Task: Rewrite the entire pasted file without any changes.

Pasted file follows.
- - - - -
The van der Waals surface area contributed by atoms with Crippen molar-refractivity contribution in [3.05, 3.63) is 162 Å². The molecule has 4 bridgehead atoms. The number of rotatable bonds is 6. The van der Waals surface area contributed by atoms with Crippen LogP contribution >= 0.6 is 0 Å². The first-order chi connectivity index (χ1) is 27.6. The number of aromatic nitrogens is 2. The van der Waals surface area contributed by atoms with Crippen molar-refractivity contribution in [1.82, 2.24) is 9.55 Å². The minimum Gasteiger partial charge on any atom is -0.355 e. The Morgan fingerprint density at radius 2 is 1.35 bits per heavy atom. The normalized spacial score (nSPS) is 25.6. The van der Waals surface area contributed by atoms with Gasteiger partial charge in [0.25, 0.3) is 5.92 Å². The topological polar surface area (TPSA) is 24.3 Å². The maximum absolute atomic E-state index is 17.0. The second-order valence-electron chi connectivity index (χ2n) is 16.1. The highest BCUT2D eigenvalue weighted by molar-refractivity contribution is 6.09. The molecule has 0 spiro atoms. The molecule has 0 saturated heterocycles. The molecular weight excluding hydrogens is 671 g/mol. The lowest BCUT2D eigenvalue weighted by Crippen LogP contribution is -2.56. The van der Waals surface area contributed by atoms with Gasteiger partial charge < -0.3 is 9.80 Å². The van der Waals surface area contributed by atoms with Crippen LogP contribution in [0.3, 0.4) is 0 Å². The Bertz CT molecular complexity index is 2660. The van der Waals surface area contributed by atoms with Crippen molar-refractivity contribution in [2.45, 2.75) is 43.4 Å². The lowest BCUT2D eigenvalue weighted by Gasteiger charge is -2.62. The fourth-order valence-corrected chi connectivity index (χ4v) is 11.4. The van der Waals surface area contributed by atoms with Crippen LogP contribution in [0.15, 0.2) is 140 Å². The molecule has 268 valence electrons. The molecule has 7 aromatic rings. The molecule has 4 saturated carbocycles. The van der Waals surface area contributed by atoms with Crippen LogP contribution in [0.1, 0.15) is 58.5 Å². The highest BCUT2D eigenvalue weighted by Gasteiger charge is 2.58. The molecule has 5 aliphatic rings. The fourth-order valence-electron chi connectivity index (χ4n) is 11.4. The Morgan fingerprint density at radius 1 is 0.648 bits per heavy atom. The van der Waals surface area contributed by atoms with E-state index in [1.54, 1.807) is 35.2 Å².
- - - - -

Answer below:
The van der Waals surface area contributed by atoms with Crippen molar-refractivity contribution in [3.05, 3.63) is 162 Å². The molecule has 4 bridgehead atoms. The number of rotatable bonds is 6. The van der Waals surface area contributed by atoms with Crippen LogP contribution >= 0.6 is 0 Å². The first-order chi connectivity index (χ1) is 27.6. The number of aromatic nitrogens is 2. The van der Waals surface area contributed by atoms with Crippen molar-refractivity contribution in [1.82, 2.24) is 9.55 Å². The minimum Gasteiger partial charge on any atom is -0.355 e. The Morgan fingerprint density at radius 2 is 1.35 bits per heavy atom. The normalized spacial score (nSPS) is 25.6. The van der Waals surface area contributed by atoms with Gasteiger partial charge in [0.25, 0.3) is 5.92 Å². The topological polar surface area (TPSA) is 24.3 Å². The maximum absolute atomic E-state index is 17.0. The second-order valence-electron chi connectivity index (χ2n) is 16.1. The highest BCUT2D eigenvalue weighted by molar-refractivity contribution is 6.09. The molecule has 0 spiro atoms. The molecule has 0 saturated heterocycles. The molecular weight excluding hydrogens is 671 g/mol. The lowest BCUT2D eigenvalue weighted by Crippen LogP contribution is -2.56. The van der Waals surface area contributed by atoms with Gasteiger partial charge < -0.3 is 9.80 Å². The van der Waals surface area contributed by atoms with Crippen LogP contribution in [0.3, 0.4) is 0 Å². The Bertz CT molecular complexity index is 2660. The van der Waals surface area contributed by atoms with Crippen molar-refractivity contribution in [2.45, 2.75) is 43.4 Å². The lowest BCUT2D eigenvalue weighted by Gasteiger charge is -2.62. The fourth-order valence-corrected chi connectivity index (χ4v) is 11.4. The van der Waals surface area contributed by atoms with Crippen LogP contribution in [0.15, 0.2) is 140 Å². The molecule has 268 valence electrons. The molecule has 7 aromatic rings. The molecule has 4 saturated carbocycles. The van der Waals surface area contributed by atoms with Crippen LogP contribution in [0.1, 0.15) is 58.5 Å². The highest BCUT2D eigenvalue weighted by Gasteiger charge is 2.58. The molecule has 5 aliphatic rings. The fourth-order valence-electron chi connectivity index (χ4n) is 11.4. The Morgan fingerprint density at radius 1 is 0.648 bits per heavy atom. The van der Waals surface area contributed by atoms with E-state index in [1.54, 1.807) is 35.2 Å².